Published on December 27th, 2013 | by Sharideth Smith

Relationship Boundaries Protect You From These 4 People

The holidays are terrible. People all up in your none-of-their-business. You want boundaries? That’s adorable.

Adorable to them.

Necessary to you.

Boundaries are life giving in your relationships. They are the Superman of “Oh, hell no.” They cut your valium dosage down to less than half. They also come in from the backside to build your self-confidence. Learning to say no and giving those who push too far a straight arm to the face is empowering.

Here’s a news flash. You train those around you how to treat you. You never say no? They’re going to take advantage. You always let them bully you into answering their obnoxious questions or demands? They will keep at it until the day you die. When you can say “enough,” others will follow suit.

The reasons your family and friends violate your boundaries are as numerous as the tea cups in the collection at your Great Aunt Bea’s. But I’ve narrowed it down to four types of people who violate your relationship boundaries and how to deal with them.

relationship boundaries1. The Sincere Person. There will always be people who mean well when they publicly embarrass you with awkward questions. For them, there is grace but no requirement for full disclosure. Try: “Yeah, um, about that…You know, thanks for asking, but I’m good. Maybe we can talk about it when we don’t have an audience.” A sincere person will back off, maybe even feel a little embarrassed if you’re lucky.

2. The Nosy Person. Feel free to shoot nosy people for sport. Shoot them with your words, that is. Nosy people are easy to identify. They ask questions they have no right asking, and they expect you to respond. They are so direct about it, you feel obligated to answer. NAY! There is an easy way to shut that mess down. Just one question: “Why do you want to know?” Then just stare at them and wait for the sputtering. This is called “The Awkward Bait and Switch.” Works like a charm.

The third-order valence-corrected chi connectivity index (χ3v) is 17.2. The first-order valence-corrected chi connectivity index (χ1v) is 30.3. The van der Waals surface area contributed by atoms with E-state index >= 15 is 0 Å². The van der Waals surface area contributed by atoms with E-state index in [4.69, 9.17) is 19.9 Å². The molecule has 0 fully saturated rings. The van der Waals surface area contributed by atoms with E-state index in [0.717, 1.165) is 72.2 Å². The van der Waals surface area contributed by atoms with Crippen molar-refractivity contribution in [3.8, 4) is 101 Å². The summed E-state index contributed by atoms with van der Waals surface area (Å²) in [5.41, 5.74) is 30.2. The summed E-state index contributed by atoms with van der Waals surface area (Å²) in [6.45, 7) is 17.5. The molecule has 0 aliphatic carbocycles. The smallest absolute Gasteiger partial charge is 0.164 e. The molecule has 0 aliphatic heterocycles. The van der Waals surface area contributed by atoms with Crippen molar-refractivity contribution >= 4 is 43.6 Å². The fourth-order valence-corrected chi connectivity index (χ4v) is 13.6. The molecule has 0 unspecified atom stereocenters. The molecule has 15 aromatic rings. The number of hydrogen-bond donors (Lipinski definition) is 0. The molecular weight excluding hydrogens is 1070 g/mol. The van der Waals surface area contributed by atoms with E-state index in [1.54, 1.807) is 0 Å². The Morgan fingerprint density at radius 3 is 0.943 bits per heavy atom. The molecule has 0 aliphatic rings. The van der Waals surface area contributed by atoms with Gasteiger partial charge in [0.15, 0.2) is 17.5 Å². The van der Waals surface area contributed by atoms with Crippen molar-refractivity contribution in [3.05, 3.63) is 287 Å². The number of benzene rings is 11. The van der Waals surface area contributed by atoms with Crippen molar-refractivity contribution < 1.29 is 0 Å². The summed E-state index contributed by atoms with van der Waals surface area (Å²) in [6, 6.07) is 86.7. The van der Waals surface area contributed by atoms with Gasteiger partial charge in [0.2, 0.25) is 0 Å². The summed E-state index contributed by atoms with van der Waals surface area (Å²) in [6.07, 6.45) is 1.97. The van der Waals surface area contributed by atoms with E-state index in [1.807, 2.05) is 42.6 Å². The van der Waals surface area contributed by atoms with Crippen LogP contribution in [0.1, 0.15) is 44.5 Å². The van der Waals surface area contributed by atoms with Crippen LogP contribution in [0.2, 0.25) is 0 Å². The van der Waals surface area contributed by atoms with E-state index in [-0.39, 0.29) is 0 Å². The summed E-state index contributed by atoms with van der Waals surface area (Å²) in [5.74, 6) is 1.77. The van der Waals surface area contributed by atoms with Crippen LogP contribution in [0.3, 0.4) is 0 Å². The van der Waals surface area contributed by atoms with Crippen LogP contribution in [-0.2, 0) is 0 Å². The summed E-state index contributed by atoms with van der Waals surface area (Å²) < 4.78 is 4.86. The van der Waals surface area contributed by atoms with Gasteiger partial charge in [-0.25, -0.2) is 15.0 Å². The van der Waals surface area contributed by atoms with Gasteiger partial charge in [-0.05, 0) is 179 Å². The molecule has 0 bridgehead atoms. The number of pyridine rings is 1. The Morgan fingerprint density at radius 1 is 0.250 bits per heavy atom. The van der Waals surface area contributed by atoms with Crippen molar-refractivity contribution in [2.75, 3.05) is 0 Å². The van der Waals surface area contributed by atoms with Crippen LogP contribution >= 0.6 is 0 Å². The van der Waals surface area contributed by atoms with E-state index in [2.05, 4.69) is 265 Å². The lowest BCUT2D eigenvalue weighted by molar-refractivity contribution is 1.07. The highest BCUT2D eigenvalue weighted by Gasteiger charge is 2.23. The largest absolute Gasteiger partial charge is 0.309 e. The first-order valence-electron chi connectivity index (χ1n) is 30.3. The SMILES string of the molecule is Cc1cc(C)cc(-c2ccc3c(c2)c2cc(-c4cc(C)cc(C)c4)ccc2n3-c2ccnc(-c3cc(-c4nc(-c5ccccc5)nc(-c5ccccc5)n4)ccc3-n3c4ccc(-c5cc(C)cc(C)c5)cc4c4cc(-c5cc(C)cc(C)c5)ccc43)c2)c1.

3. The User. Those who struggle with boundaries (like you) tend to be pretty nice people. Often, too nice. They will open their arms to a 50-pound weight when they’re already drowning. And users know it. Users take advantage of people who have a hard time saying no, and they have exactly zero conscience about it. That’s the expectation. Not sure if you’re dealing with a user? Try saying no. If you get a guilt trip or anger or a “What’s the matter with you?”, you’ve got a user on your hands. Know what you do when you get something on your hands? That’s right. You wash it off.

4. The Abuser. Abusers like nothing more than someone who can’t say no or is too desperate to please others. It makes it easier for them to control, to isolate, and to create an environment of fear. If you cannot say no in a relationship without being punished emotionally, verbally, or physically, you are dealing with an abuser. Get help. You are NEVER as alone as an abuser leads you to believe. There are family members and friends just waiting for you to ask. Set your first boundary by saying “No more.” Make the call. Again, get help.

 

Look, nobody expects you to instantly become a powerhouse of self-confidence. Depending on their own level of douchebaggery, they may not expect it at all. Surprise them. Surprise yourself. Start with arm’s length and progress to a restraining order if necessary.

Individuals will tell you exactly how far back those boundaries have to be if you pay attention. The harder they push, the farther away the line moves.

Go get ‘em. Or…get away from them. Whichever.



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